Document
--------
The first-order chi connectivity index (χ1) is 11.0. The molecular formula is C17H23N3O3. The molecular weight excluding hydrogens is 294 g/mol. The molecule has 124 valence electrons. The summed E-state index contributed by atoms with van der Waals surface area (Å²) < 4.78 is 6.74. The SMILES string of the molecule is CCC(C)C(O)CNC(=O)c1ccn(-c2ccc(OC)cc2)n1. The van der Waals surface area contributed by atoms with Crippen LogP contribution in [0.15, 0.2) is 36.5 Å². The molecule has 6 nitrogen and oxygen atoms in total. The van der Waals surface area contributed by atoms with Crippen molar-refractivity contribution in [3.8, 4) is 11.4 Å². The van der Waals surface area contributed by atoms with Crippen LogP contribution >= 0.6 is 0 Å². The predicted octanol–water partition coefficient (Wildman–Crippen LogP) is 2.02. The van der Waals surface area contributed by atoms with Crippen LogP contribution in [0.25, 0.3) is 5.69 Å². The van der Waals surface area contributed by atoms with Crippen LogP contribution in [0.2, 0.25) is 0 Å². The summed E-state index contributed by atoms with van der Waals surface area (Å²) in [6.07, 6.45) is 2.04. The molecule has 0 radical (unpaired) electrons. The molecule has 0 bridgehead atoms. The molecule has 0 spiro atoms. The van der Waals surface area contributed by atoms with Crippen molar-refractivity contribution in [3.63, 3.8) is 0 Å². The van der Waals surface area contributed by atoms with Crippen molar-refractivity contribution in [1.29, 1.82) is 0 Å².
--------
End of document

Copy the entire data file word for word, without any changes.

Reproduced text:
The first-order chi connectivity index (χ1) is 11.0. The molecular formula is C17H23N3O3. The molecular weight excluding hydrogens is 294 g/mol. The molecule has 124 valence electrons. The summed E-state index contributed by atoms with van der Waals surface area (Å²) < 4.78 is 6.74. The SMILES string of the molecule is CCC(C)C(O)CNC(=O)c1ccn(-c2ccc(OC)cc2)n1. The van der Waals surface area contributed by atoms with Crippen LogP contribution in [0.15, 0.2) is 36.5 Å². The molecule has 6 nitrogen and oxygen atoms in total. The van der Waals surface area contributed by atoms with Crippen molar-refractivity contribution in [3.8, 4) is 11.4 Å². The van der Waals surface area contributed by atoms with Crippen LogP contribution >= 0.6 is 0 Å². The predicted octanol–water partition coefficient (Wildman–Crippen LogP) is 2.02. The van der Waals surface area contributed by atoms with Crippen LogP contribution in [0.25, 0.3) is 5.69 Å². The van der Waals surface area contributed by atoms with Crippen LogP contribution in [0.2, 0.25) is 0 Å². The summed E-state index contributed by atoms with van der Waals surface area (Å²) in [6.07, 6.45) is 2.04. The molecule has 0 radical (unpaired) electrons. The molecule has 0 bridgehead atoms. The molecule has 0 spiro atoms. The van der Waals surface area contributed by atoms with Crippen molar-refractivity contribution in [3.63, 3.8) is 0 Å². The van der Waals surface area contributed by atoms with Crippen molar-refractivity contribution in [1.29, 1.82) is 0 Å².